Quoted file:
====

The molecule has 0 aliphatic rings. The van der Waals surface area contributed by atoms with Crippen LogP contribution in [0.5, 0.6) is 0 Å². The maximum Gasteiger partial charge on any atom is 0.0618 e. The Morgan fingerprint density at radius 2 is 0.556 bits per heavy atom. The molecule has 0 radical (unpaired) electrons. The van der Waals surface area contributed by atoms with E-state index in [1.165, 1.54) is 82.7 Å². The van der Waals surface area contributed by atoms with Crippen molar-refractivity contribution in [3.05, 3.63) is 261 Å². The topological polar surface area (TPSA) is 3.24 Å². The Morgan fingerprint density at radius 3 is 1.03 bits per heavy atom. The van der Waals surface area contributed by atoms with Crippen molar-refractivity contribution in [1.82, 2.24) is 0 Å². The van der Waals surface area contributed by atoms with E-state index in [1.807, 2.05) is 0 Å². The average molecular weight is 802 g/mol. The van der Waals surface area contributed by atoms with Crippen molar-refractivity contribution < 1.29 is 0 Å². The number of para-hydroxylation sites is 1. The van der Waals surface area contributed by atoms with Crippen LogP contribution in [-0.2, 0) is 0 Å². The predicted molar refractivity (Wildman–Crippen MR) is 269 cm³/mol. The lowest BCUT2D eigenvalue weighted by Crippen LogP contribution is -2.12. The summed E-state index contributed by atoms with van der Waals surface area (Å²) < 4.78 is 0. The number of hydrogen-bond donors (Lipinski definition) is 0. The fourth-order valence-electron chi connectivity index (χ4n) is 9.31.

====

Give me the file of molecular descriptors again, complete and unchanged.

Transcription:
The molecule has 0 aliphatic rings. The van der Waals surface area contributed by atoms with Crippen LogP contribution in [0.5, 0.6) is 0 Å². The maximum Gasteiger partial charge on any atom is 0.0618 e. The Morgan fingerprint density at radius 2 is 0.556 bits per heavy atom. The molecule has 0 radical (unpaired) electrons. The van der Waals surface area contributed by atoms with E-state index in [1.165, 1.54) is 82.7 Å². The van der Waals surface area contributed by atoms with Crippen molar-refractivity contribution in [3.05, 3.63) is 261 Å². The topological polar surface area (TPSA) is 3.24 Å². The Morgan fingerprint density at radius 3 is 1.03 bits per heavy atom. The van der Waals surface area contributed by atoms with Crippen molar-refractivity contribution in [1.82, 2.24) is 0 Å². The van der Waals surface area contributed by atoms with E-state index in [1.807, 2.05) is 0 Å². The average molecular weight is 802 g/mol. The van der Waals surface area contributed by atoms with Crippen molar-refractivity contribution < 1.29 is 0 Å². The number of para-hydroxylation sites is 1. The van der Waals surface area contributed by atoms with Crippen LogP contribution in [-0.2, 0) is 0 Å². The predicted molar refractivity (Wildman–Crippen MR) is 269 cm³/mol. The lowest BCUT2D eigenvalue weighted by Crippen LogP contribution is -2.12. The summed E-state index contributed by atoms with van der Waals surface area (Å²) < 4.78 is 0. The number of hydrogen-bond donors (Lipinski definition) is 0. The fourth-order valence-electron chi connectivity index (χ4n) is 9.31.